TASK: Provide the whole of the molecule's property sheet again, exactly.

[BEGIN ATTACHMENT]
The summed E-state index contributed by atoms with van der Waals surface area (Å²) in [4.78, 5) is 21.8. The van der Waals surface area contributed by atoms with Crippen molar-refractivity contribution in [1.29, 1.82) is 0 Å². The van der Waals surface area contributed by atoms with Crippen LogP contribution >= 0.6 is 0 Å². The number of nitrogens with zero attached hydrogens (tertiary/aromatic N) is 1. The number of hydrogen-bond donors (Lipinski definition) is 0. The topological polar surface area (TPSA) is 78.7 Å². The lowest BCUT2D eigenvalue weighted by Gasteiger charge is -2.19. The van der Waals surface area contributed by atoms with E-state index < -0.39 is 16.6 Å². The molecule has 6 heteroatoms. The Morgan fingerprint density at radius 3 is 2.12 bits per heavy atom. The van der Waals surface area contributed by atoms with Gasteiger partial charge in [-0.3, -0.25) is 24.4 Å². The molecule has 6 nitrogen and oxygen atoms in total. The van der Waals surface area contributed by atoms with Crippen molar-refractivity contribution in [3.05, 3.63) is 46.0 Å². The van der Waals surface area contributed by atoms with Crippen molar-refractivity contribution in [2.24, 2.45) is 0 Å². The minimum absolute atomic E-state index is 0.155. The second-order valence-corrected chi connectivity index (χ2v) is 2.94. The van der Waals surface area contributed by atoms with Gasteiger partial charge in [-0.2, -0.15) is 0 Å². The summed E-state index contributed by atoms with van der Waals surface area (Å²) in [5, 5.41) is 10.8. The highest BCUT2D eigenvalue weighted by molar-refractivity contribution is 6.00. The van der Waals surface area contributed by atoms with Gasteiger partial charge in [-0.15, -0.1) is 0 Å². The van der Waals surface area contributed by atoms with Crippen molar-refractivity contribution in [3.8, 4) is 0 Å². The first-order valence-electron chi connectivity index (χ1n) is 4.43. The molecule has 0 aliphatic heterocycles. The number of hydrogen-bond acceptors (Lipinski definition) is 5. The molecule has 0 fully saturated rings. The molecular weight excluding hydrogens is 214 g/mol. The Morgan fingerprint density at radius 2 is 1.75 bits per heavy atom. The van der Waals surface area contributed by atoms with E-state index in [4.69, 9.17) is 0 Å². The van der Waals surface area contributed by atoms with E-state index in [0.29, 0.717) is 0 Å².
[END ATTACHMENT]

The summed E-state index contributed by atoms with van der Waals surface area (Å²) in [4.78, 5) is 21.8. The van der Waals surface area contributed by atoms with Crippen molar-refractivity contribution in [1.29, 1.82) is 0 Å². The van der Waals surface area contributed by atoms with Crippen LogP contribution >= 0.6 is 0 Å². The number of nitrogens with zero attached hydrogens (tertiary/aromatic N) is 1. The number of hydrogen-bond donors (Lipinski definition) is 0. The topological polar surface area (TPSA) is 78.7 Å². The lowest BCUT2D eigenvalue weighted by Gasteiger charge is -2.19. The van der Waals surface area contributed by atoms with E-state index < -0.39 is 16.6 Å². The molecule has 6 heteroatoms. The Morgan fingerprint density at radius 3 is 2.12 bits per heavy atom. The van der Waals surface area contributed by atoms with Gasteiger partial charge in [-0.3, -0.25) is 24.4 Å². The molecule has 6 nitrogen and oxygen atoms in total. The van der Waals surface area contributed by atoms with Crippen molar-refractivity contribution in [3.05, 3.63) is 46.0 Å². The van der Waals surface area contributed by atoms with Crippen molar-refractivity contribution in [2.24, 2.45) is 0 Å². The minimum absolute atomic E-state index is 0.155. The second-order valence-corrected chi connectivity index (χ2v) is 2.94. The van der Waals surface area contributed by atoms with Gasteiger partial charge in [-0.2, -0.15) is 0 Å². The summed E-state index contributed by atoms with van der Waals surface area (Å²) in [5, 5.41) is 10.8. The highest BCUT2D eigenvalue weighted by molar-refractivity contribution is 6.00. The van der Waals surface area contributed by atoms with Gasteiger partial charge in [-0.15, -0.1) is 0 Å². The van der Waals surface area contributed by atoms with Crippen molar-refractivity contribution in [3.8, 4) is 0 Å². The first-order valence-electron chi connectivity index (χ1n) is 4.43. The molecule has 0 aliphatic heterocycles. The number of hydrogen-bond acceptors (Lipinski definition) is 5. The molecule has 0 fully saturated rings. The molecular weight excluding hydrogens is 214 g/mol. The Morgan fingerprint density at radius 2 is 1.75 bits per heavy atom. The van der Waals surface area contributed by atoms with E-state index in [4.69, 9.17) is 0 Å². The van der Waals surface area contributed by atoms with E-state index in [0.29, 0.717) is 0 Å².